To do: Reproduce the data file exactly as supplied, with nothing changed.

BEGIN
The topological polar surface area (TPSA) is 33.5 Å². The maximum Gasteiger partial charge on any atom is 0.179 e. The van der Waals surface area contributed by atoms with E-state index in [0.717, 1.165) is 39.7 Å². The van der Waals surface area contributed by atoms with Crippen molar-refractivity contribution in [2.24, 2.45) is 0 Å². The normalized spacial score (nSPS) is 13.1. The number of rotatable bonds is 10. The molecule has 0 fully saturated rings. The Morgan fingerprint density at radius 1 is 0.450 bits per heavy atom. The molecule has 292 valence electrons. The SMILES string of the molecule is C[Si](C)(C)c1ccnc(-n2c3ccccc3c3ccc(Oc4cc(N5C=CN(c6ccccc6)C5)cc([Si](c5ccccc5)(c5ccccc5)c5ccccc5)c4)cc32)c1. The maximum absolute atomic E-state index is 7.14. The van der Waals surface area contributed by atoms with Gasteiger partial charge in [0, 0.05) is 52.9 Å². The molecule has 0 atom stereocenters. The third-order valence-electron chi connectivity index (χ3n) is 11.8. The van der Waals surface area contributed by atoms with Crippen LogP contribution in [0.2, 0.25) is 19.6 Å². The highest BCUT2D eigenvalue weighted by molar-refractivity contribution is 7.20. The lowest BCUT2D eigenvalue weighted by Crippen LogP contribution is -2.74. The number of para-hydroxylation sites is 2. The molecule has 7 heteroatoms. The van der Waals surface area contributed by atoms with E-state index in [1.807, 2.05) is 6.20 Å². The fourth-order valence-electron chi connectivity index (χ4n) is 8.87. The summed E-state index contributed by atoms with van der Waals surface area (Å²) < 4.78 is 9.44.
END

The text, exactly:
The topological polar surface area (TPSA) is 33.5 Å². The maximum Gasteiger partial charge on any atom is 0.179 e. The van der Waals surface area contributed by atoms with E-state index in [0.717, 1.165) is 39.7 Å². The van der Waals surface area contributed by atoms with Crippen molar-refractivity contribution in [2.24, 2.45) is 0 Å². The normalized spacial score (nSPS) is 13.1. The number of rotatable bonds is 10. The molecule has 0 fully saturated rings. The Morgan fingerprint density at radius 1 is 0.450 bits per heavy atom. The molecule has 292 valence electrons. The SMILES string of the molecule is C[Si](C)(C)c1ccnc(-n2c3ccccc3c3ccc(Oc4cc(N5C=CN(c6ccccc6)C5)cc([Si](c5ccccc5)(c5ccccc5)c5ccccc5)c4)cc32)c1. The maximum absolute atomic E-state index is 7.14. The van der Waals surface area contributed by atoms with Gasteiger partial charge in [0, 0.05) is 52.9 Å². The molecule has 0 atom stereocenters. The third-order valence-electron chi connectivity index (χ3n) is 11.8. The van der Waals surface area contributed by atoms with Crippen LogP contribution in [0.2, 0.25) is 19.6 Å². The highest BCUT2D eigenvalue weighted by molar-refractivity contribution is 7.20. The lowest BCUT2D eigenvalue weighted by Crippen LogP contribution is -2.74. The number of para-hydroxylation sites is 2. The molecule has 7 heteroatoms. The van der Waals surface area contributed by atoms with E-state index in [1.807, 2.05) is 6.20 Å². The fourth-order valence-electron chi connectivity index (χ4n) is 8.87. The summed E-state index contributed by atoms with van der Waals surface area (Å²) < 4.78 is 9.44.